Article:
The odd background photo: Have you seen some of the online or television personalities with their backgrounds? Most of them have it so that there are things of interest but nothing to make you think twice. There is one person I have seen who has some empty beer cans and a Sports Illustrated swimsuit calendar – this is not what you would chose for an interview!!! You may have no option but to interview in a bedroom and that is ok. However, it is better to have a wall behind you than a bed. If this is not possible, then at least make sure the bed is made, tidy and not loaded with a lot of extra, distracting items such as a multitude of pillows – and don’t be sitting on the bed – it is too soft and you will end up slouching. An untidy background indicates that you are not organized and prepared – qualities wanted by employers.
The slouch photo: Because you are at home, you can get pretty comfortable (avoid sitting on the bed and the big, comfy couch). At an in-person interview, you would be sitting up straight on an office chair and leaning in toward the interviewer – this shows interest in what the interviewer is saying and displays an eagerness in you. That is what the interviewer wants to see and hire – someone who is truly interested in the job as well as capable of performing the role.
Computer versus phone: Computer - all the way! However, if you can’t get it to work on your computer then your phone is an alternative. Don’t hold it in your hand though as it will be continually moving - you are not chatting with your best friend here, so it matters. Make sure the phone is placed somewhere so that your face is two thirds of the way up and you are looking directly at it not down or up.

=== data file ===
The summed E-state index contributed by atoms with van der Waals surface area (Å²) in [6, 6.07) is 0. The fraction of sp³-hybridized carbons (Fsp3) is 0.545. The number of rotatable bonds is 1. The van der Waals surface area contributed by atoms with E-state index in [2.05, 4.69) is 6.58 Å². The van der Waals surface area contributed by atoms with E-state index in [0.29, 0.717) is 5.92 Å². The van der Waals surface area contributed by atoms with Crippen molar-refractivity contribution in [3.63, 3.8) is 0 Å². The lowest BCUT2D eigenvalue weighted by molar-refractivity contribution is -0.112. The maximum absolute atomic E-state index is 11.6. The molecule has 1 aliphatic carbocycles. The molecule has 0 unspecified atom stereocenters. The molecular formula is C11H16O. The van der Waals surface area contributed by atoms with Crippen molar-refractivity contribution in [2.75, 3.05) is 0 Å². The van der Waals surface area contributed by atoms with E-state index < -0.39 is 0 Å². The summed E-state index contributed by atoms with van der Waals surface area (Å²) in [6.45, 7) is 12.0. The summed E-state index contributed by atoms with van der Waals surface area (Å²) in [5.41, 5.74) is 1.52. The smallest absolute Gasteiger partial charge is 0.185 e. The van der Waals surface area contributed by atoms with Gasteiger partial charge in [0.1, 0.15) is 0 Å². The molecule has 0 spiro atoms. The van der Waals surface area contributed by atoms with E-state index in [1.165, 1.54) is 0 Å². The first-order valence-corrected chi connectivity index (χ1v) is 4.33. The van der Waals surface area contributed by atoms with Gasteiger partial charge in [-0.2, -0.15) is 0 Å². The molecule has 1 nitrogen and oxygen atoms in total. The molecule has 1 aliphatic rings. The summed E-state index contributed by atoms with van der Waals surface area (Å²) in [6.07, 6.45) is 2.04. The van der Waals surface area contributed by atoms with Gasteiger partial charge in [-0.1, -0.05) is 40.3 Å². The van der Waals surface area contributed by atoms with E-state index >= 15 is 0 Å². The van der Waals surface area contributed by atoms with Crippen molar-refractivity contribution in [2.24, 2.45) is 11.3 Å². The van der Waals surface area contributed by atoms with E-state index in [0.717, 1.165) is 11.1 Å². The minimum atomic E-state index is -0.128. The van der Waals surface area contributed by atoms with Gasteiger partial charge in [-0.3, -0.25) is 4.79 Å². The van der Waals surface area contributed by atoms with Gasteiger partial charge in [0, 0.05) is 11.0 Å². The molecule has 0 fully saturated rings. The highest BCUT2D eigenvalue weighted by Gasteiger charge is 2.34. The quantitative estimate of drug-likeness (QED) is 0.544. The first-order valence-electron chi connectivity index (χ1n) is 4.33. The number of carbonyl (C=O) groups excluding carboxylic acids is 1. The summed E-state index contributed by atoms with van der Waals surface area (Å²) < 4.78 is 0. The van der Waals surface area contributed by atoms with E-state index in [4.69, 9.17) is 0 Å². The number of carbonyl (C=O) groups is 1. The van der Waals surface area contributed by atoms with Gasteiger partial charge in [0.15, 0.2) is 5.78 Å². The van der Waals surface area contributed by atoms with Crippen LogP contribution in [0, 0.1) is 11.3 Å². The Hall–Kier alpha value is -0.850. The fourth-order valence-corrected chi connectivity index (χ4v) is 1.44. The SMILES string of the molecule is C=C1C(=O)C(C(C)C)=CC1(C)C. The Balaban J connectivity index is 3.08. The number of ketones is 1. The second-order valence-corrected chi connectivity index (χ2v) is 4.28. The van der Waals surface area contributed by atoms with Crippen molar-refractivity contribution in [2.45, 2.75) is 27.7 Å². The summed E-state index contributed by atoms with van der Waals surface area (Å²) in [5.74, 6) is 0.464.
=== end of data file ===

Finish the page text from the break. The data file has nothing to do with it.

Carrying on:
Hint: Go to your Facetime app check out what you look like before the interview. Check out your surroundings. The lighting (are you overexposed? underexposed?). The background (is there any weird thing that will cause the interviewer to give pause). The computer positioning (are your eyes two-thirds of the way up the screen). I used Facetime to take these screenshots. Once you have perfected the look and the environment, you are ready for your closeup. Remember to smile!
A nice part about interviewing on-screen is that you can have cheat notes on the table beside you to help remind you of some of the things you want to bring to light. But don’t read them obviously – just glance at them.
A difference in interviewing from home rather than in person is that there may be others in your home with you – little people, dogs, cats, big people – all can distract you (and the interviewer). Make sure everyone in the household realizes how important this interview is to you and feed the dogs and cats beforehand!
Have a pen and paper handy so that you can jot down any questions that you might have or any information that you feel is important.
The thing about Covid-19 and the new “Zoom” culture, is that on-screen calls have become a necessity in working situations. For example, if you teach at our college, you need to be able to use Zoom. If you struggle with this during an interview, this is an indication that you are not computer savvy, and these days, that is not an option.
Use these tips plus your well thought out answers to the interview questions to blow away your interviewer and get that ideal job!
A note to our graduates: As you know, ACA is always here to help you find work. If you want to practice your on-screen interview skills, contact Roxanne in Mississauga (roxanne@algonquinacademy) or Jan in Ottawa (firstname.lastname@example.org).